• Variations of the song are used as the music for England civilization in Civilization VI.
  • In 2012, Nox Arcana released a version of the song on their album Winter's Majesty. It is presented as a ghost story with new lyrics and musical arrangements.
  • In 2013, Vera Blue, also known as Celia Pavey, included a cover of "Scarborough Fair" on her album This Music.
  • The song and the history of variations is a major plot point in the 2014 BBC One series Remember Me.
  • In 2016, the Argentinian Folk Metal band Cernunnos recordered a Metal version for the album "Leaves of Blood" and later an acoustic version for the album "From Roots" (2017).
  • In 2017, Tamaru Yamada sang a version of "Scarborough Fair" for the opening episode of WorldEnd: What Do You Do at the End of the World? Are You Busy? Will You Save Us?.
  • In 2017, Norwegian singer Aurora was invited by Brazilian TV channel Rede Globo to sing a version of "Scarborough Fair" for the opening theme of telenovela Deus Salve o Rei.[19]
  • In 2018, Jess & Matt covered the song on their album Songs from the Village.
  • In 2018, the singer Valen covered the song for a series of commercials promoting HLN's original programming.
  • In late 2019, HLN had John Mark McMillan cover the song to promote new seasons of its programming that would debut in early 2020.
  • The Israeli poet and songwriter Yaakov Shabtai created a Hebrew-language adaptation, named "Be'Simtat Ha'Tutim" (בסמטת התותים "On Strawberry Lane") which named no specific geographical location but retained the original dialogue of the lovers and their impossible demands of each other. Sung by Dani Litani and Sandra Johnson, it had considerable success in Israel.[20][21]

References[edit]

  1. ^ Child, Francis James (1894). The English and Scottish Popular Ballads, Part 9. 9. Boston / Cambridge: Houghton, Mifflin and company / The Riverside Press. p. 206.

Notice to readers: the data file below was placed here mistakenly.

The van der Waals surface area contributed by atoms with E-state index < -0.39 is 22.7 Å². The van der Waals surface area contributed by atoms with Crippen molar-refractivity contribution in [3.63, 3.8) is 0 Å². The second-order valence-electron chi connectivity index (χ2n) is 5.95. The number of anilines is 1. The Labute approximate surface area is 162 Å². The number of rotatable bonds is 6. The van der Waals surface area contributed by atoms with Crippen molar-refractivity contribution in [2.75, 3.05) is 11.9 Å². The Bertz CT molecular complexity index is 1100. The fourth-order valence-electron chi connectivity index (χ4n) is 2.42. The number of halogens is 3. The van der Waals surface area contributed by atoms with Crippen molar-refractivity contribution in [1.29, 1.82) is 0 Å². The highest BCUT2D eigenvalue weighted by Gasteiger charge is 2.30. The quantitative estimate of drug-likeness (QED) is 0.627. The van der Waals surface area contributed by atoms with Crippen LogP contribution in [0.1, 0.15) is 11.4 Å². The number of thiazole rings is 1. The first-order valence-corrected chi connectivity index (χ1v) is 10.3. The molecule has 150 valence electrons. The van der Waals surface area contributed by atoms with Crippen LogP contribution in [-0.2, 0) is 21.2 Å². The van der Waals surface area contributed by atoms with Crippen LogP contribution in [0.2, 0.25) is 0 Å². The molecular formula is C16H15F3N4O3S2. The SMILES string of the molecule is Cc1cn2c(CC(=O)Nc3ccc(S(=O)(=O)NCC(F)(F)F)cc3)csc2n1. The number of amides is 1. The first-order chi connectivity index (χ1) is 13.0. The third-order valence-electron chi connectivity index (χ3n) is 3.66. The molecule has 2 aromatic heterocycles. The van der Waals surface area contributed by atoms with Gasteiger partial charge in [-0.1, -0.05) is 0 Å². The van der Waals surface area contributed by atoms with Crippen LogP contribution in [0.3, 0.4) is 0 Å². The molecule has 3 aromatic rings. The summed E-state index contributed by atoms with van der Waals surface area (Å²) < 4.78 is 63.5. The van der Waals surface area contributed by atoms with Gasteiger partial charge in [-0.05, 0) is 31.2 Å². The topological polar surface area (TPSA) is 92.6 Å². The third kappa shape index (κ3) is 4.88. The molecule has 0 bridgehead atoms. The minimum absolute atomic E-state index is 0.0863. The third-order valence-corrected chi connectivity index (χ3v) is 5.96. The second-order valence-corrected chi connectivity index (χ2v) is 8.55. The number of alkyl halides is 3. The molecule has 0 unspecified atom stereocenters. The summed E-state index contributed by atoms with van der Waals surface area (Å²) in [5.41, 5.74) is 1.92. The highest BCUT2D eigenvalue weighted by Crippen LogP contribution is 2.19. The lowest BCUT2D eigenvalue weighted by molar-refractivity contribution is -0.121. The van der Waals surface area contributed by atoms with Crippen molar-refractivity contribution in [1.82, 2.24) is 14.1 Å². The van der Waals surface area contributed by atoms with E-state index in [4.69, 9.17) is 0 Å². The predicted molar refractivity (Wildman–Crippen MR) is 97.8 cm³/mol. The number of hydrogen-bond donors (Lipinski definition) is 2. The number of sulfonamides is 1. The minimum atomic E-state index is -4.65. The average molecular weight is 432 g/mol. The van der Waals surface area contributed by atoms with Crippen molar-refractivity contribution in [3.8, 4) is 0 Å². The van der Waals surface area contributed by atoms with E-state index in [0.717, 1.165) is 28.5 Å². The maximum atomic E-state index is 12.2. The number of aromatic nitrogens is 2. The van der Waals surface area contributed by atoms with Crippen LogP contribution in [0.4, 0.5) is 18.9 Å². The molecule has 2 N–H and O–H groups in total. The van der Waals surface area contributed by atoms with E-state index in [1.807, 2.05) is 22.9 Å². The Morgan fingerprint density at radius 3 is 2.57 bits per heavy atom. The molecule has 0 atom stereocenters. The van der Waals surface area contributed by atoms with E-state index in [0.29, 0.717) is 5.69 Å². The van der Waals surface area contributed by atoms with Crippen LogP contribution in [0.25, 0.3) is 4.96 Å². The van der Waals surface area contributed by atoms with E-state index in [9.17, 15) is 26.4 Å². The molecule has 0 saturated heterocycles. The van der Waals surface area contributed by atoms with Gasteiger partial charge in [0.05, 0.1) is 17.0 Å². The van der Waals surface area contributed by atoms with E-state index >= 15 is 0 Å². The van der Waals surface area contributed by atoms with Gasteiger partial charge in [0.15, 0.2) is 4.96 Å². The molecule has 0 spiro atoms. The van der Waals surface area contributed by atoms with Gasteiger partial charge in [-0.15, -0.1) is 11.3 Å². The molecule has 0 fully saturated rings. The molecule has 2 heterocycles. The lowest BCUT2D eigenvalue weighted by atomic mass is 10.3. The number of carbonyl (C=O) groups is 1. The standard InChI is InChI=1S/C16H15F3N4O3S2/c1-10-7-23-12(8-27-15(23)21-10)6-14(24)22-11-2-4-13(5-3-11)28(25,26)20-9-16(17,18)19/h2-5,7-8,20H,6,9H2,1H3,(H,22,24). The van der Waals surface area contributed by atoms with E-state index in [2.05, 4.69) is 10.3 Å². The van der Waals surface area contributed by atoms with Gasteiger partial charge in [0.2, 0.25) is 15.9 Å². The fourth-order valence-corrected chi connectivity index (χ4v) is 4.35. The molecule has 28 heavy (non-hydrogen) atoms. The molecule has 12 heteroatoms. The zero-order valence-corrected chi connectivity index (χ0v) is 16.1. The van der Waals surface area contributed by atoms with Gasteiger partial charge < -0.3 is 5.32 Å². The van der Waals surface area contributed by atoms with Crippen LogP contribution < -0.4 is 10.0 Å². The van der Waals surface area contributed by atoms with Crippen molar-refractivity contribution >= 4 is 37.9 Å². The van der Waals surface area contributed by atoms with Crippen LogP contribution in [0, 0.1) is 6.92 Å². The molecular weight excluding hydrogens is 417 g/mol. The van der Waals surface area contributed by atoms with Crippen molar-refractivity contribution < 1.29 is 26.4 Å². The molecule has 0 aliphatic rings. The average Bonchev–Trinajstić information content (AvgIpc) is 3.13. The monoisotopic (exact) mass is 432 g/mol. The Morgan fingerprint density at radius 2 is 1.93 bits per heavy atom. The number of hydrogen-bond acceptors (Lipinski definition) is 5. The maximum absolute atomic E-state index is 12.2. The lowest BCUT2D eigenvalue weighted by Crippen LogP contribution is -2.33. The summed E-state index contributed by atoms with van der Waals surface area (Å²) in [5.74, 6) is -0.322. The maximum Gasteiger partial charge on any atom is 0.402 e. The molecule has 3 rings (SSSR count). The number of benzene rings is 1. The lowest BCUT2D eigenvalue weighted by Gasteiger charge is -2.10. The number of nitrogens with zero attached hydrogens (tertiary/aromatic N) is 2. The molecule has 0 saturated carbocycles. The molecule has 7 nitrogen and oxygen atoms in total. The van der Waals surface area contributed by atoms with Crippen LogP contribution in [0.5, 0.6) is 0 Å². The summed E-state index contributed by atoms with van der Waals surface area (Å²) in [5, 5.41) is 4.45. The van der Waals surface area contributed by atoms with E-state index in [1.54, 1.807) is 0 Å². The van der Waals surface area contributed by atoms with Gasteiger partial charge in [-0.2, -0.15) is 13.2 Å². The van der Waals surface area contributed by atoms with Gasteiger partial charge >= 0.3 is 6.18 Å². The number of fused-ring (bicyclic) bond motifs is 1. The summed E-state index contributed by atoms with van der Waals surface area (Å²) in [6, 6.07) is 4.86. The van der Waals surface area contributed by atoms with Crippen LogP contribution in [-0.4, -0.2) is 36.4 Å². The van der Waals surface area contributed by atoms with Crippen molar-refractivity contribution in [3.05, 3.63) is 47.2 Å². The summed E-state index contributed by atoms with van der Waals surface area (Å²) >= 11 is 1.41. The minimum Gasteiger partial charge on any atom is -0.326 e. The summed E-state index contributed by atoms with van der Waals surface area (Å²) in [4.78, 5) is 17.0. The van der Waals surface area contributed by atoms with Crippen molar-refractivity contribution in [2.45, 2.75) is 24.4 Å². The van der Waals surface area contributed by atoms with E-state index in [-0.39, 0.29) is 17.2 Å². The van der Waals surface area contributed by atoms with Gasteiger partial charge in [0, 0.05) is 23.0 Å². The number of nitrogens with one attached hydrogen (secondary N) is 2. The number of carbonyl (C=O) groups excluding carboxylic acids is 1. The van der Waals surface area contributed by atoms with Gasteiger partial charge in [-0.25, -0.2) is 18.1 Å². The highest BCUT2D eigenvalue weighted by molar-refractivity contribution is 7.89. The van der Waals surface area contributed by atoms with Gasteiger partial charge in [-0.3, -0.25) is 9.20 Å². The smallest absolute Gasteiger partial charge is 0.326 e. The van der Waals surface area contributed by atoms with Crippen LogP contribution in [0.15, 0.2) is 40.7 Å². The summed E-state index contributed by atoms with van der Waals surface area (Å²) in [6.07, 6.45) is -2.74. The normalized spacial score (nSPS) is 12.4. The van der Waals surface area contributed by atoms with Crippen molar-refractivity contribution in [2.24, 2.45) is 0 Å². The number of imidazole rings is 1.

2. ^ a b c d Rypens, Arnold. "The Originals". Originals.be. Archived from the original on 4 August 2015. Retrieved 27 May 2017.[self-published source?]
  3. ^ Kidson, Frank (1891). Traditional Tunes. Oxford: Chas. Taphouse & Son. p. 43.
  4. ^ a b Rosemont, Dick. "The Originals Project". OriginalsProject.us. Retrieved 29 September 2016.[self-published source?]
  5. ^ "Gordon Heath & Lee Payant Discography". Wirz.de. Retrieved 29 September 2016.
  6. ^ "Smithsonian Folkways". Folkways.SI.edu. Washington DC: Smithsonian Institution. 20 March 2013. Retrieved 29 September 2016.
  7. ^ a b Grant, Stewart (15 September 2009). "Even More Roots of Bob & Notes About Some Other Kind of Songs". Humming a Diff'rent Tune. Archived from the original on 28 February 2012. Retrieved 27 May 2017. Originally published November 2006 at MoreRootsOfBob.com.[self-published source?]
  8. ^ Sharp, Cecil J. (1916). "One Hundred English Folksongs". Oliver Ditson & Co. Retrieved 29 September 2016 – via Archive.org.
  9. ^ Unterberger, Richie. "North Country Maid - Marianne Faithfull | Songs, Reviews, Credits". AllMusic. Retrieved 29 September 2016.[user-generated source?]
  10. ^ "Sold on Song - Song Library - Scarborough Fair". www.bbc.co.uk/radio2/. BBC. Retrieved 23 November 2017.
  11. ^ https://tabs.ultimate-guitar.com/tab/simon_garfunkel/scarborough_fair_chords_2007315
  12. ^ a b c d e Humphries, Patrick (2003). "Scarborough Fair". Sold on Song. BBC. Retrieved 16 April 2012.
  13. ^ "Song and Lyrics, Scarborough Fair/Canticle". PaulSimon.com. Sony Music Entertainment. Retrieved 10 July 2016.
  14. ^ Bennighof, James (2007). The Words and Music of Paul Simon. Greenwood Publishing Group. pp. 21–24. ISBN 9780275991630. Retrieved 19 June 2015.
  15. ^ JK. ""...She Once Was A True Love Of Mine" - Some Notes About Bob Dylan's "Girl From The North Country"". www.justanothertune.com. Retrieved 23 November 2017.
  16. ^ "Official Charts Company - Simon And Garfunkel". Archive.is. 21 July 2012. Retrieved 29 September 2016.
  17. ^ https://web.archive.org/web/20150203203442/http://gothardsisters.weebly.com/store/p129/Story_Girl_%28Full_Album_Download%29.html
  18. ^ "WWCE-31357~9 | Phantasy Star Nova Original Soundtrack - VGMdb". vgmdb.net. Retrieved 11 January 2019.
  19. ^ "'Deus Salve o Rei': confira o clipe da música de abertura da nova novela das sete". Gshow (in Portuguese). Rio de Janeiro: Grupo Globo. 10 December 2017. Retrieved 11 December 2017.
  20. ^ Online Hebrew lyrics of "Be'Simtat Ha'Tutim" [1]
  21. ^ Youtube recording of "Be'Simtat Ha'Tutim" [2]

External links[edit]